- The Washington Times - Friday, April 9, 2010


This year already has seen a meaningful increase in oil prices, and expectations are for a further rise as the global economy rebounds. Ray Barros, CEO of Barros Trading Group, recently shared his view that if oil prices pull back from their current $86 range, odds are they will re-test the $84-$85 support level. Alongside that retrenchment, should favorable global economic data continue to emerge, we are likely to see greater investor sentiment for oil that could vault NYMEX crude to $99 per barrel.

But oil is not alone. These same factors have driven sizable recent increases in a variety of commodity prices - including those for gold, palladium, tin, zinc, aluminum and others. And earlier this week, prompted by watching a CNN report about ponds, it hit me anew that it also applies to the most basic commodity of all: The one oil doesn’t mix with.

Granted, I do my part to be environmentally friendly, including switching over from “disposable” plastic water bottles to a reusable water thermos, but I am hardly the greenest individual around. While I may be all wet on this, I would wager the vast majority of us take our water supply and the access we have to clean, drinkable water for granted.

Some quick Googling turned up some interesting and potentially shocking data. An article in the April 2010 edition of National Geographic revealed that while we live on a planet that is covered in water, 97 percent of it is salty and nearly 2 percent is snow and ice. That leaves 1 percent to tend to our agricultural needs, to assist our power generation, and to provide for household drinking and bathing needs. In that 1 percent, the worlds 14,450 desalination plants produce 16 billion gallons of water daily. Per Harvard Business, by 2030, water supplies will satisfy only 60 percent of global demand - and less than 50 percent in many developing regions, where water supplies are already under stress. Governments will have to manage demand by raising the price of water or capping the amount users can draw.

In short, the looming problem here is one of scarcity and the ripple effects it will have. In a world where demand for water is on the road to outstripping supply, companies will struggle to find the water they need to run their businesses. We have already seen minor instances - in 2004, Pepsi and Coca-Cola closed plants in India whose local farmers and urban interests believed were competing with them for water. In 2007, a drought forced the Tennessee Valley Authority to reduce its hydropower generation by nearly a third. Some $300 million in power generation was lost.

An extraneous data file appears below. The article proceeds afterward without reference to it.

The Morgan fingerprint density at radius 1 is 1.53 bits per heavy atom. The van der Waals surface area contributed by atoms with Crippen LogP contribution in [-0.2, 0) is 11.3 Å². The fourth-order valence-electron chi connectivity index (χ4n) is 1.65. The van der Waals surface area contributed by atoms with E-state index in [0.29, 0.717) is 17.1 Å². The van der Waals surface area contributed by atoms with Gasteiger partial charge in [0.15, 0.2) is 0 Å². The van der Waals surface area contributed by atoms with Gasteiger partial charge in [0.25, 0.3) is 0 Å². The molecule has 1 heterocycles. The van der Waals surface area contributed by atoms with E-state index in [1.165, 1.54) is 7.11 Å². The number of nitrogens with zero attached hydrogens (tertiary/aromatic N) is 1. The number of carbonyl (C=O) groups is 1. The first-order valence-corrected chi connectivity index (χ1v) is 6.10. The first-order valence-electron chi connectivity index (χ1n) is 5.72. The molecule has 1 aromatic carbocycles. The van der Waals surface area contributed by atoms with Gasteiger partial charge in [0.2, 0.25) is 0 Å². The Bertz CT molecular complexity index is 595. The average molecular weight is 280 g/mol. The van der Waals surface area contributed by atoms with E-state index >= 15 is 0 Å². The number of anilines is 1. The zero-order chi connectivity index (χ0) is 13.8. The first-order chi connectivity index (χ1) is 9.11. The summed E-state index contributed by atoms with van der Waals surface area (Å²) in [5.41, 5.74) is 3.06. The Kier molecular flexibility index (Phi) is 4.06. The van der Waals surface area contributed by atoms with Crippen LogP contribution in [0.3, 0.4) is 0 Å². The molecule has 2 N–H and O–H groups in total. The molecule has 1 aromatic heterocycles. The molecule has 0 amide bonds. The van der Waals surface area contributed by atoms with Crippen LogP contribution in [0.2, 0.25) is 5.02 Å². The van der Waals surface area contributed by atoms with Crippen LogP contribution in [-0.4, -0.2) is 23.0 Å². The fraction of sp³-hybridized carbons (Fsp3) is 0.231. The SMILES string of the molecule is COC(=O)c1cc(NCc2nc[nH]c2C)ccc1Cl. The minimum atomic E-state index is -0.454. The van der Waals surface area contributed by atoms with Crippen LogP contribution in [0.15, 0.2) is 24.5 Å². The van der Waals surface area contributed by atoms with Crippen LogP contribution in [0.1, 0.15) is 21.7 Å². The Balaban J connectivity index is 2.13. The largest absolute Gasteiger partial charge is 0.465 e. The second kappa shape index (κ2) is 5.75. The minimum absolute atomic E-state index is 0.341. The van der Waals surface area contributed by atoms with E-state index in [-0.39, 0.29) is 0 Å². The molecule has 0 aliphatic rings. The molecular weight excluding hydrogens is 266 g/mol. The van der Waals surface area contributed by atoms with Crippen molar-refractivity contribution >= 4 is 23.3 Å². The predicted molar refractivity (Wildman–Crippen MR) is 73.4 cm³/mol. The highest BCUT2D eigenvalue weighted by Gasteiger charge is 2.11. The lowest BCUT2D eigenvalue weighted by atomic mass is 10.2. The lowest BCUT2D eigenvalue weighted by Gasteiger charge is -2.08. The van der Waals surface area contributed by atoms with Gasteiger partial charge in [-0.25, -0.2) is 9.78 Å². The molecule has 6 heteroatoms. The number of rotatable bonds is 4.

More information and insight on this can be found from Global Water Intelligence as well as Water Industry News and other periodicals.

As always in this column, I attempt to try and turn these lemons into lemonade from a personal investing perspective. Well in this case, there are several ways to invest in water-related scarcity including using exchange-traded funds and into companies that directly and indirectly look to help solve the burgeoning problem.

Examples include PowerShares Global Water Portfolio and the Claymore S&P 500 Global Water Index. The latter one includes 50 of the largest publicly traded stocks from companies involved in some aspect of the water business around the world. More specifically, all stocks in this index are either water equipment and materials companies or water utilities and infrastructure companies. The PowerShares Global Water Portfolio is designed to track the performance of more than 30 companies engaged in the global water industry such as pump and filter manufacturers, water utilities, and irrigation equipment manufacturers.

Not surprisingly, both of these two investment vehicles have been strong performers over the past year and handily beat the return of the S&P 500 in that time.

Alternatives to these vehicles exist and in some respects I would caution there are too many options. Consider the layers of companies that serve the water industry, factor in the private and public institutions and then take this to a global perspective. Impossible to sift through, decipher and understand? No, but it would be a daunting and all-consuming task for the average person in my opinion. This is especially true when we consider that this should be a part of a well-rounded portfolio that requires ongoing examination, harvesting and pruning.

Chris Versace is director of research at Think 20/20 LLC, an independent research and corporate access firm based in Reston, Va. He can be reached at cversace@washingtontimes .com. At the time of publication, Mr. Versace had no positions in companies mentioned. However, positions can change.

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